Wrongful death claims are made when a person is killed in an accident that occurs because of the negligent (or willful) actions of the person or entity which caused the mishap. In any accident caused by someone else’s carelessness, victims can be so severely injured that they end up losing their lives. Most examples of wrongful death – due to their accidental nature – are outside the purview of criminal punishment, thereby leaving civil claims and courts as the only avenues to punishing the negligent defendant and providing compensation to survivors.
Examples of Wrongful Death
The most common Kentucky wrongful death examples include the following:
- Vehicle Accidents: These often result from negligent drivers who speed, drive under the influence, or drive while drowsy or distracted. But wrongful death may also be caused by bad roads, thereby making road construction companies and/or the municipalities responsible for maintaining them as possible liable defendants.
- On-the-Job Accidents: Employers have a legal duty to keep their workplaces safe. Wrongful death claims can arise from accidents on any kind of job, from heavy industry to white collar offices. Often, workers’ compensation death benefits are awarded to surviving family members. But additional monies may be available to surviving family members if the negligence of a third party helped to cause the fatal accident.
- Defective Products: Wrongful death claims arise against manufacturers who make unsafe vehicles; all types of consumer products such as dangerous drugs, food products, clothing or toys; and machinery or tools used by workers in any industry, such as construction or manufacturing. Sometimes defective product wrongful death is difficult to determine and may be initially attributed to a different cause, only later to be attributed to a defective device. Virtually any accident category on this wrongful death list could be the result of some sort of defective product.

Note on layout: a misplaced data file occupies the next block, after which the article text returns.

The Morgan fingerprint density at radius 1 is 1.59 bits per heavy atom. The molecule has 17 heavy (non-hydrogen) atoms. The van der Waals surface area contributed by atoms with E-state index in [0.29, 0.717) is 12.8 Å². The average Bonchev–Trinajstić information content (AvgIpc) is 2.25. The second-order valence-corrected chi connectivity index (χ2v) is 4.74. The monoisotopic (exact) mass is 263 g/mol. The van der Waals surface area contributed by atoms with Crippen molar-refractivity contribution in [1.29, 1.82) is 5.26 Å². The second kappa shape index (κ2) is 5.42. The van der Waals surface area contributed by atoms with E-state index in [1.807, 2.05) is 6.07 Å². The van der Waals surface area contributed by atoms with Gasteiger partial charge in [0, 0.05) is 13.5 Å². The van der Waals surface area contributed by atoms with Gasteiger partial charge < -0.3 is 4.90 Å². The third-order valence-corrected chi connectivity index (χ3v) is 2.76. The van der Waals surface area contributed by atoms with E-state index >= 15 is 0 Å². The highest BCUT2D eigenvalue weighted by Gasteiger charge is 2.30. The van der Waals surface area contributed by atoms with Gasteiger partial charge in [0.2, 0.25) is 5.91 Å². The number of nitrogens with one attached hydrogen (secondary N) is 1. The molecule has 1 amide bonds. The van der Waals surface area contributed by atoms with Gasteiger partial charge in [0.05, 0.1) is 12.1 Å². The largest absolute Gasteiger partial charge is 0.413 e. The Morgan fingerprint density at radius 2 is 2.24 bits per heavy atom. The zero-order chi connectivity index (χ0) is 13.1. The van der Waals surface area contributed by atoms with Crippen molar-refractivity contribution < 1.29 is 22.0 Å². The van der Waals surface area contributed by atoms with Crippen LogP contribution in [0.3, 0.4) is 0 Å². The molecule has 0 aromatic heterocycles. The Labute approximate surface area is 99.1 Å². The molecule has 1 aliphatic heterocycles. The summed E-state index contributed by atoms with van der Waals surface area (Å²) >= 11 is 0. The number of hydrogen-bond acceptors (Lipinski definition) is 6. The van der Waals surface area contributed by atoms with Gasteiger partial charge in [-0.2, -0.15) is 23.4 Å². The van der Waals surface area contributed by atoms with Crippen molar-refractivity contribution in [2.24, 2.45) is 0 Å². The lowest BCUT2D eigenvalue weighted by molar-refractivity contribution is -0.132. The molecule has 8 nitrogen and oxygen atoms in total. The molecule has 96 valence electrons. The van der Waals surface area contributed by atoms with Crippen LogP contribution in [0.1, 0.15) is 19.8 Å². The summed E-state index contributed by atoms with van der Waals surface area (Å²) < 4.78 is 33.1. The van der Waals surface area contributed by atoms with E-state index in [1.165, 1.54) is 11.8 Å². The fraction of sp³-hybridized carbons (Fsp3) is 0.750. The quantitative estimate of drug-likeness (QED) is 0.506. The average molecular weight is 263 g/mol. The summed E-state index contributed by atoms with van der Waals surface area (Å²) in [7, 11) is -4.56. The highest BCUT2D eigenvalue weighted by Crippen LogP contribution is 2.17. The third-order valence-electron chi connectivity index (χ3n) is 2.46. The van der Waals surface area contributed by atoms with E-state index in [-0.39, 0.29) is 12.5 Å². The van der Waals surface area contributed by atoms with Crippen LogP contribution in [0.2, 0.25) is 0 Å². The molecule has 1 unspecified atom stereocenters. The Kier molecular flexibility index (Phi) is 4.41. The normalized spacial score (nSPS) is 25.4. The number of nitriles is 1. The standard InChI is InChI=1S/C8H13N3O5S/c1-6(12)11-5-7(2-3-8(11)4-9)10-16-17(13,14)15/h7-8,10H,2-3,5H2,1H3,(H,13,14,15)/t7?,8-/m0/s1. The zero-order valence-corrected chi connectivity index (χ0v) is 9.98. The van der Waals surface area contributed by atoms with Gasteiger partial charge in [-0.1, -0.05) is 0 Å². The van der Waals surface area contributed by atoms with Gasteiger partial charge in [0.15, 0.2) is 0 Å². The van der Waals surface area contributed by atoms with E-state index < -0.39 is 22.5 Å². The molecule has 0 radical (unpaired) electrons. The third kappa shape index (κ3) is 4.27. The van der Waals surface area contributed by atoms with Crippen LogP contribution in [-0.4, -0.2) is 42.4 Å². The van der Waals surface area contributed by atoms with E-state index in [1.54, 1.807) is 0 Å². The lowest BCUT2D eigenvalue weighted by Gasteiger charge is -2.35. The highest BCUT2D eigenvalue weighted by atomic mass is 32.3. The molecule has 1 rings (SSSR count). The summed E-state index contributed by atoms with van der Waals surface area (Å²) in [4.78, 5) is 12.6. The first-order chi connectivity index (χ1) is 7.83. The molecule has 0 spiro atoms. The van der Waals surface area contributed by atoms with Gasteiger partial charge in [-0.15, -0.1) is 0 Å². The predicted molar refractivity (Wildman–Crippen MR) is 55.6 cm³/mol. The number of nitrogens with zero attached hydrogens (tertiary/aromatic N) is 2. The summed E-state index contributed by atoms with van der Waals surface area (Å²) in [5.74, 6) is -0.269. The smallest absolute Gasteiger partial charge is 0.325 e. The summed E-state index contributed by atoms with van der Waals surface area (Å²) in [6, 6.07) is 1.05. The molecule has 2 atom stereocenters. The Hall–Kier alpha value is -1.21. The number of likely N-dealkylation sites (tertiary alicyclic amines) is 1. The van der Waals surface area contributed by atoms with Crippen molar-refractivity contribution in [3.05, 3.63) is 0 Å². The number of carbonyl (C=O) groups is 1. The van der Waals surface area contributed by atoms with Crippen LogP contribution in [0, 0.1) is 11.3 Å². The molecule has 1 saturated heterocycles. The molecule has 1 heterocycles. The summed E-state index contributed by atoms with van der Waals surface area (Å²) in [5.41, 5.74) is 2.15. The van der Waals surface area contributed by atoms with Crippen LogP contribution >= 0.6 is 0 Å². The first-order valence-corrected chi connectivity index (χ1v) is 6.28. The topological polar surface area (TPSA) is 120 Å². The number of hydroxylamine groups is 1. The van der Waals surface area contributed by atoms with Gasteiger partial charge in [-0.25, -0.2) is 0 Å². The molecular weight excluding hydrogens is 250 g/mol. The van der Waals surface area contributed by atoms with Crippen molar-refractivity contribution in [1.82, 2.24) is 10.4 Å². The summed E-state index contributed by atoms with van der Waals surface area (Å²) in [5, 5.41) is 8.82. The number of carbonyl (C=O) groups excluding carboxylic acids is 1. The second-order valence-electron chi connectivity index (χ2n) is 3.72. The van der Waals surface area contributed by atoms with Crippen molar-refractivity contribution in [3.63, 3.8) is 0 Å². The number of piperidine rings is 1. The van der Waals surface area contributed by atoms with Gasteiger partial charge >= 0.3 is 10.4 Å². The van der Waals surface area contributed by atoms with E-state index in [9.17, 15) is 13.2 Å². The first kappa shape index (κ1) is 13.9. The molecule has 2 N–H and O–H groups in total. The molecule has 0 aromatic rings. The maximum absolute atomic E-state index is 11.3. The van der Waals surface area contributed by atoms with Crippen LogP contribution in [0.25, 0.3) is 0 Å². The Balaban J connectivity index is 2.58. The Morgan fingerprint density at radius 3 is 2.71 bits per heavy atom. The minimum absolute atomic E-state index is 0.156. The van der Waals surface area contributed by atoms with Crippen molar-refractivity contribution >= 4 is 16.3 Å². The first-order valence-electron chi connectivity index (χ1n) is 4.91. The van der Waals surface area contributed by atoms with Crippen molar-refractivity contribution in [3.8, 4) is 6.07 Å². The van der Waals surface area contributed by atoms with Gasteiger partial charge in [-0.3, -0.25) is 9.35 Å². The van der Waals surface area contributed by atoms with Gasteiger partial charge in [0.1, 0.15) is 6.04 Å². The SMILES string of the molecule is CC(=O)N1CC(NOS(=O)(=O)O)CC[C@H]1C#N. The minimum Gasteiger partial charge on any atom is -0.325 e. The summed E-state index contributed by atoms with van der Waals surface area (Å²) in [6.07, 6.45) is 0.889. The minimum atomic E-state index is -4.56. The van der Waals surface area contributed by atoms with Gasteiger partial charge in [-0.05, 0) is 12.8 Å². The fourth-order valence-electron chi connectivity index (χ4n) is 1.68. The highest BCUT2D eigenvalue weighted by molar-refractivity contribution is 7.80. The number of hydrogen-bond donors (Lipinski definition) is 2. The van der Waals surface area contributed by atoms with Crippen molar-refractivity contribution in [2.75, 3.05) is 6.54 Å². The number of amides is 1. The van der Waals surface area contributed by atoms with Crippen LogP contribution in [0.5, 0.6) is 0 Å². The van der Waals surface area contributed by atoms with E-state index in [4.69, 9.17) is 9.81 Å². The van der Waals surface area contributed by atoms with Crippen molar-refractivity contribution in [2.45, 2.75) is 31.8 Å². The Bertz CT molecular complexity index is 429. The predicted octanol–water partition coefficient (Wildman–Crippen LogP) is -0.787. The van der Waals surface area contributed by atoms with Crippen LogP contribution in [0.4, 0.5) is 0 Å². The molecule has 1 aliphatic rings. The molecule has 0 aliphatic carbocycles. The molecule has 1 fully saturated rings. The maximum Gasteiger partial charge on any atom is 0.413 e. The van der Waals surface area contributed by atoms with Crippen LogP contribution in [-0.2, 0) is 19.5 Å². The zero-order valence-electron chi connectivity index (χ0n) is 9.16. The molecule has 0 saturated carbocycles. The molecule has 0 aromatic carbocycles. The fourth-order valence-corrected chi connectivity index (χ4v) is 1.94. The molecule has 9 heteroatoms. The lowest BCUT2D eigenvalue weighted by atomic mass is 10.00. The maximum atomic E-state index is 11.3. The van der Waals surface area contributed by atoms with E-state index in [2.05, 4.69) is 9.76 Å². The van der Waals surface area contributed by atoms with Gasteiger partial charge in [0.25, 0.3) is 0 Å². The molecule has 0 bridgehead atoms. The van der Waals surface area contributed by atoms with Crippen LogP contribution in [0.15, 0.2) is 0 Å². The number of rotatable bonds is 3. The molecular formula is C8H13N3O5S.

- Commercial Transportation Accidents: Though technically viewed as vehicle accidents, “big rigs” are much larger and heavier than the family car, SUV or pickup. Per capita, more wrongful death accidents involve large over-the-road trucks than private vehicles, according to the National Highway Transportation and Safety Administration (NHTSA). Many are caused by truck driver carelessness or recklessness. Some are caused by the negligence of a transport company which improperly loaded the truck’s cargo. Yet others are the result of companies’ pressure on drivers to operate their vehicles in an unsafe manner, such as encouraging them to speed or drive more hours per day than allowed in order to make deadlines.
Other Examples of Wrongful Death Cases
- Pedestrian Accidents: Across the U.S. and in Kentucky, wrongful death pedestrian accidents are on the rise. Those on foot are especially vulnerable to suffering fatal injuries by careless drivers of personal vehicles, buses, and commercial trucks. But municipalities and even private property owners may bear some of the liability for a wrongful death if they do not maintain their property next to a roadway. This can force a pedestrian to step into the street, only to be fatally struck.
- Bicycle/Motorcycle Accidents: Like pedestrians, riders have little, if any, protection in collisions with any motor vehicle. Add to that the fact that not all drivers enthusiastically share the road with two-wheeled bikers and riders are even more at risk of suffering wrongful death injuries.
Just about any of these examples of wrongful death cases will trigger very expensive financial compensation claims against the negligent defendant. This means the defendant’s insurers will aggressively defend them and make it quite difficult to collect fair damage compensation. Your best chance for being fairly compensated is to find a seasoned injury attorney to manage your claim and, if necessary, litigate your case in court. The Billy Johnson Law Firm in Pikeville is available to you 24-7 to schedule a free consultation. Reach out to us at either the telephone number listed on this web page or through our “contact us” feature.